The number of mobile devices managed by enterprises
increased 72 percent from 2014 to 2015. This onslaught
of technology such as notebooks, smartphones, tablets,
watches and gadgets has transformed the way users work.
These devices provide users in just about every sector with
access to the information and tools they need to do their
jobs, wherever and whenever they need them. They’re free
to work at their desks, in conference rooms, while visiting
clients on the road or during a child’s baseball practice. They
can input data directly into a medical chart, an order form
or an inspection report, rather than doubling their work by
transcribing handwritten notes later in the day.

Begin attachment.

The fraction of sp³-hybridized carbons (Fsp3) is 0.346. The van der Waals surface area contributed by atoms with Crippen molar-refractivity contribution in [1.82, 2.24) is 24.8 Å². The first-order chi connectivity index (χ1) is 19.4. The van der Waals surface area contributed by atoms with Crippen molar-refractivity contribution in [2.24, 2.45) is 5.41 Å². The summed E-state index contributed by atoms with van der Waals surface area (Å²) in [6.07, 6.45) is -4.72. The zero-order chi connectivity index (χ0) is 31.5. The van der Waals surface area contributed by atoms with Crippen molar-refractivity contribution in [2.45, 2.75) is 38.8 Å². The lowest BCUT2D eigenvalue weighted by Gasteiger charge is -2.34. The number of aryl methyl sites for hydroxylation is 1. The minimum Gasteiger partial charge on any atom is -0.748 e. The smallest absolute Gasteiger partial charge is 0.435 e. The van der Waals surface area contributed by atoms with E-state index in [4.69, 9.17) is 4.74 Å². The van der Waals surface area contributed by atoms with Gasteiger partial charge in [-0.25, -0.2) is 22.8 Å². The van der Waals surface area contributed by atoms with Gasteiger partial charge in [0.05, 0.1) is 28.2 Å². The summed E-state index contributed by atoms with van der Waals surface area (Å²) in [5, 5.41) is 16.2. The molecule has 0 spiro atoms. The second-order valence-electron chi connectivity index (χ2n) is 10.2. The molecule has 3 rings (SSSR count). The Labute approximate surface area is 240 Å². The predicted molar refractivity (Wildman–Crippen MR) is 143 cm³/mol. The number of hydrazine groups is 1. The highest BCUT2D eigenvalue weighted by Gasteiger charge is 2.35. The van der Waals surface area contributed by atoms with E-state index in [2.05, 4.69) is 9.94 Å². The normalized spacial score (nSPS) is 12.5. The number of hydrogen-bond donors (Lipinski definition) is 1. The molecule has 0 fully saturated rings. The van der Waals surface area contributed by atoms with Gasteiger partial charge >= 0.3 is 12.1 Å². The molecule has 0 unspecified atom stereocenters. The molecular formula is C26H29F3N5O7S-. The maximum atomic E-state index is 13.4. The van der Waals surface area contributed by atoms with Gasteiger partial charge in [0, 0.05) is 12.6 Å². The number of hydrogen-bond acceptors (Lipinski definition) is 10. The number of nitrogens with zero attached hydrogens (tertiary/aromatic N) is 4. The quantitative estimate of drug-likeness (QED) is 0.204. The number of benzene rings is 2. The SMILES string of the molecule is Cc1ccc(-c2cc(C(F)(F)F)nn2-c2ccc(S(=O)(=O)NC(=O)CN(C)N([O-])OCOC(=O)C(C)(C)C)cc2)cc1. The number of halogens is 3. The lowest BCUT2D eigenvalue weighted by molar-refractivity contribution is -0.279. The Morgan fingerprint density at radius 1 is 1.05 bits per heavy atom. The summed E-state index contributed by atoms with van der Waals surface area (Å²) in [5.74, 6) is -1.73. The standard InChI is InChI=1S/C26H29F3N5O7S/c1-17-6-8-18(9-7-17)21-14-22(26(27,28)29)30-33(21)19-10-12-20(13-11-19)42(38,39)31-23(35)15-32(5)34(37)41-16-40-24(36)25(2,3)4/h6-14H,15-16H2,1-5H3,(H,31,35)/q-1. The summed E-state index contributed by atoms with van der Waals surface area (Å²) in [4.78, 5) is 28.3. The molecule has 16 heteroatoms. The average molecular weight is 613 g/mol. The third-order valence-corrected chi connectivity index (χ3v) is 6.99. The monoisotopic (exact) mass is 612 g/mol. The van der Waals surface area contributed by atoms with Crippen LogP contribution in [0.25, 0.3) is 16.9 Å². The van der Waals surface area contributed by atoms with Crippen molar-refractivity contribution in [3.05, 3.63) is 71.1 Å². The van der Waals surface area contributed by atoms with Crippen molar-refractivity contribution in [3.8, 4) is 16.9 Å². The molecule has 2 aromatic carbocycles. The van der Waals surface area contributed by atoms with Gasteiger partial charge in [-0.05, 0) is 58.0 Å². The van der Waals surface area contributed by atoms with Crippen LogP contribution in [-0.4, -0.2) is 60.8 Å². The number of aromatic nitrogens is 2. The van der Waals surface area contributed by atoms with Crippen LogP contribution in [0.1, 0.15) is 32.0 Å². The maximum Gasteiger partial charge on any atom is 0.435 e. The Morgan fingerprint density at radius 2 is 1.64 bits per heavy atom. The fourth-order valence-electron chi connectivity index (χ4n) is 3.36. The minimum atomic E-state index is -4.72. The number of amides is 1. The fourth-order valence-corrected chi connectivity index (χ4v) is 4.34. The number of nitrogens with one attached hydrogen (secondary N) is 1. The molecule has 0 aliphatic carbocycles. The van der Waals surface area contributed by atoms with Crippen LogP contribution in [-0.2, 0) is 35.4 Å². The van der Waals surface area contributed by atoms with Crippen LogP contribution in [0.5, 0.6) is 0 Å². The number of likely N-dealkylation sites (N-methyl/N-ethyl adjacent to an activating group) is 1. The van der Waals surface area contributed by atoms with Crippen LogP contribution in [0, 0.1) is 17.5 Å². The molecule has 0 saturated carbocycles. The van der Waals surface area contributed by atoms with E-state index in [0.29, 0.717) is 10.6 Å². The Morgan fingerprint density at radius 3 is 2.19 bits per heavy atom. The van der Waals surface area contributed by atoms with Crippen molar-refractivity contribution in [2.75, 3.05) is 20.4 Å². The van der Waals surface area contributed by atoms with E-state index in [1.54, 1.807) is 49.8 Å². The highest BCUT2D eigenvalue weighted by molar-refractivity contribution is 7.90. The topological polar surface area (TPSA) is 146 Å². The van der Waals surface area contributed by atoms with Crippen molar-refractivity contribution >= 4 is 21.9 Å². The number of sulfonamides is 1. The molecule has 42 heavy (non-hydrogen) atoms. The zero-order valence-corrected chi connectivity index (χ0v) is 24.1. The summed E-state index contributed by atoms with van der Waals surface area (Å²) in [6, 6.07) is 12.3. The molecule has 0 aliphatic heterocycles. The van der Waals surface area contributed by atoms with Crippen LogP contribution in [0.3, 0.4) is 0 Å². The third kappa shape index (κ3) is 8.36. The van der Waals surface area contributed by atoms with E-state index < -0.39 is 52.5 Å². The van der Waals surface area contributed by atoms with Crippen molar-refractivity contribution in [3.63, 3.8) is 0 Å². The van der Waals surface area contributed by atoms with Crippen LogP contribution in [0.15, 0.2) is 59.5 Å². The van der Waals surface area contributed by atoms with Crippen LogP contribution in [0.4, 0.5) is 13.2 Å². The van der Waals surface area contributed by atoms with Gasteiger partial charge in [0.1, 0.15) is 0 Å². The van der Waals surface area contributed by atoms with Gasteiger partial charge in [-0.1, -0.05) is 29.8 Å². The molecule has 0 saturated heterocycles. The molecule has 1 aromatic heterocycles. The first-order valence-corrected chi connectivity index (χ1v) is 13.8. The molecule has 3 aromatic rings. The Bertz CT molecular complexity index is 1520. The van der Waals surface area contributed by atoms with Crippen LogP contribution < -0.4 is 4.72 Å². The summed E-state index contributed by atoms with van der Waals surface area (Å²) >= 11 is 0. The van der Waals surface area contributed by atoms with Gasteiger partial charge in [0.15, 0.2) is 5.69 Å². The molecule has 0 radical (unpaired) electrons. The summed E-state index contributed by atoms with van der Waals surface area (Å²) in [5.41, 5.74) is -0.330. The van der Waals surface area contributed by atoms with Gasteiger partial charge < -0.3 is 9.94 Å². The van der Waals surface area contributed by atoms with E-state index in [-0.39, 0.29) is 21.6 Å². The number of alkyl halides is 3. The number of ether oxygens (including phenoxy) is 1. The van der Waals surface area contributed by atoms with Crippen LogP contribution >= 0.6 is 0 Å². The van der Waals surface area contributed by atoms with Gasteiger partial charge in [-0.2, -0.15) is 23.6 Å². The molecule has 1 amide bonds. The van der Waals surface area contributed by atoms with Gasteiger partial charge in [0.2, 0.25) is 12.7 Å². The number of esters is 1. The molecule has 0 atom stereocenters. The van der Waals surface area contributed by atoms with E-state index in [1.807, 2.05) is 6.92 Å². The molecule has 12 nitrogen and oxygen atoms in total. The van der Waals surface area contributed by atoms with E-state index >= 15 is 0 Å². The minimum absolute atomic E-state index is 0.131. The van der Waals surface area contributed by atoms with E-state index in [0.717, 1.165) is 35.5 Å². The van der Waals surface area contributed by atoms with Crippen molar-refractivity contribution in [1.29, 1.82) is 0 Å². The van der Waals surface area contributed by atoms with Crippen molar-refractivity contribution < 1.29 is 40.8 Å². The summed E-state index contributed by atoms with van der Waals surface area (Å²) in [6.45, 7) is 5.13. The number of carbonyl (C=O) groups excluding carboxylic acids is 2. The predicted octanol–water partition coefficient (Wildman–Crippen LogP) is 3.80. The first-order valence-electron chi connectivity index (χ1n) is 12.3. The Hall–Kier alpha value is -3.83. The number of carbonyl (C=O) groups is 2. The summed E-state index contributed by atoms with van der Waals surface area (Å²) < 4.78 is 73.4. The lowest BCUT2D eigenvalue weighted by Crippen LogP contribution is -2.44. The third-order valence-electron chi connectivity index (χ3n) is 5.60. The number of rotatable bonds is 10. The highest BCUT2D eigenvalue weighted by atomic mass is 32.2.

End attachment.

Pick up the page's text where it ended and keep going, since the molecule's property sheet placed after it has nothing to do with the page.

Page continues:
It’s no longer sufficient talk about the importance of mobility for IT-enabled operations. Instead, think about the concept of pervasive mobility, where the current generation of traditional devices like notebooks are augmented, and perhaps eventually replaced, by a new armada of consumer-class devices at the edge of the network. In fact, the bulk of information now being created and stored on corporate networks comes from notebooks, tablets and smartphones.
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